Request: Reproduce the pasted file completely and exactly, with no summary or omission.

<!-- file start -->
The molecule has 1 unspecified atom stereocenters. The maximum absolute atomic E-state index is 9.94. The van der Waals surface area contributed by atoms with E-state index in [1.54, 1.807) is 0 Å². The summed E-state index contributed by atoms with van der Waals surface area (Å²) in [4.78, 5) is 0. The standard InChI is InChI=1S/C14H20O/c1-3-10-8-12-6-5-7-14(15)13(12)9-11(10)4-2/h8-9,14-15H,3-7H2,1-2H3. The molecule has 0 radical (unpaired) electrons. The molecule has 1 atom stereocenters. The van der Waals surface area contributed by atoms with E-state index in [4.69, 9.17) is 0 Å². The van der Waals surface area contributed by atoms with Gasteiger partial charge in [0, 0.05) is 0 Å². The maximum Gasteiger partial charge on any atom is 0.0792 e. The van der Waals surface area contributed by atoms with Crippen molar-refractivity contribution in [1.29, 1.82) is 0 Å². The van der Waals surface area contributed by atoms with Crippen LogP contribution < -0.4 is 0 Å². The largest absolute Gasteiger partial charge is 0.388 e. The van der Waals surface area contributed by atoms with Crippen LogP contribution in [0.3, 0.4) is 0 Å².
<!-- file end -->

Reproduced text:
The molecule has 1 unspecified atom stereocenters. The maximum absolute atomic E-state index is 9.94. The van der Waals surface area contributed by atoms with E-state index in [1.54, 1.807) is 0 Å². The summed E-state index contributed by atoms with van der Waals surface area (Å²) in [4.78, 5) is 0. The standard InChI is InChI=1S/C14H20O/c1-3-10-8-12-6-5-7-14(15)13(12)9-11(10)4-2/h8-9,14-15H,3-7H2,1-2H3. The molecule has 0 radical (unpaired) electrons. The molecule has 1 atom stereocenters. The van der Waals surface area contributed by atoms with E-state index in [4.69, 9.17) is 0 Å². The van der Waals surface area contributed by atoms with Gasteiger partial charge in [0, 0.05) is 0 Å². The maximum Gasteiger partial charge on any atom is 0.0792 e. The van der Waals surface area contributed by atoms with Crippen molar-refractivity contribution in [1.29, 1.82) is 0 Å². The van der Waals surface area contributed by atoms with Crippen LogP contribution < -0.4 is 0 Å². The largest absolute Gasteiger partial charge is 0.388 e. The van der Waals surface area contributed by atoms with Crippen LogP contribution in [0.3, 0.4) is 0 Å².